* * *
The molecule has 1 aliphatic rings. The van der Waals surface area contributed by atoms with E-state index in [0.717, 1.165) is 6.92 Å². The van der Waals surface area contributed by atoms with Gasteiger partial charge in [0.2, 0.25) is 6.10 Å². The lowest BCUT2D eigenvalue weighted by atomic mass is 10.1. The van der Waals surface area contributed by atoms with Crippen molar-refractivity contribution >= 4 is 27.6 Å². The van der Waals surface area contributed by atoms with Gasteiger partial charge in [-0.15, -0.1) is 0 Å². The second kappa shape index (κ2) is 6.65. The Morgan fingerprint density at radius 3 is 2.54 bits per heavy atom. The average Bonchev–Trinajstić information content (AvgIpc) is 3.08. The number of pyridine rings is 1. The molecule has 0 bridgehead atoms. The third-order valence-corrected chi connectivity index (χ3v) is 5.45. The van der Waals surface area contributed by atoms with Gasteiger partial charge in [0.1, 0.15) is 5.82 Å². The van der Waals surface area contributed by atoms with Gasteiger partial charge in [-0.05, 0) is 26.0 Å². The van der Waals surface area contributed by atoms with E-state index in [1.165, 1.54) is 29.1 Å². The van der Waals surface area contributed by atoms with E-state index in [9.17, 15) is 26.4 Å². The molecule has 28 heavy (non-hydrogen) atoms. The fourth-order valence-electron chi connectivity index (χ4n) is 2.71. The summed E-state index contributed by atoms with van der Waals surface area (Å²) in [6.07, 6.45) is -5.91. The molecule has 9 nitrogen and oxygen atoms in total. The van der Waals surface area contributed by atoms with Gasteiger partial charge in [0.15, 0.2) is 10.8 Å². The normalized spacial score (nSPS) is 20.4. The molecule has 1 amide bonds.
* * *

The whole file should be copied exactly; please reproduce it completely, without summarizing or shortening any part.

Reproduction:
The molecule has 1 aliphatic rings. The van der Waals surface area contributed by atoms with E-state index in [0.717, 1.165) is 6.92 Å². The van der Waals surface area contributed by atoms with Gasteiger partial charge in [0.2, 0.25) is 6.10 Å². The lowest BCUT2D eigenvalue weighted by atomic mass is 10.1. The van der Waals surface area contributed by atoms with Crippen molar-refractivity contribution >= 4 is 27.6 Å². The van der Waals surface area contributed by atoms with Gasteiger partial charge in [-0.15, -0.1) is 0 Å². The second kappa shape index (κ2) is 6.65. The Morgan fingerprint density at radius 3 is 2.54 bits per heavy atom. The average Bonchev–Trinajstić information content (AvgIpc) is 3.08. The number of pyridine rings is 1. The molecule has 0 bridgehead atoms. The third-order valence-corrected chi connectivity index (χ3v) is 5.45. The van der Waals surface area contributed by atoms with Gasteiger partial charge in [0.1, 0.15) is 5.82 Å². The van der Waals surface area contributed by atoms with Gasteiger partial charge in [-0.05, 0) is 26.0 Å². The van der Waals surface area contributed by atoms with E-state index in [1.165, 1.54) is 29.1 Å². The van der Waals surface area contributed by atoms with E-state index in [9.17, 15) is 26.4 Å². The molecule has 28 heavy (non-hydrogen) atoms. The fourth-order valence-electron chi connectivity index (χ4n) is 2.71. The summed E-state index contributed by atoms with van der Waals surface area (Å²) in [6.07, 6.45) is -5.91. The molecule has 9 nitrogen and oxygen atoms in total. The van der Waals surface area contributed by atoms with Gasteiger partial charge in [0.15, 0.2) is 10.8 Å². The normalized spacial score (nSPS) is 20.4. The molecule has 1 amide bonds.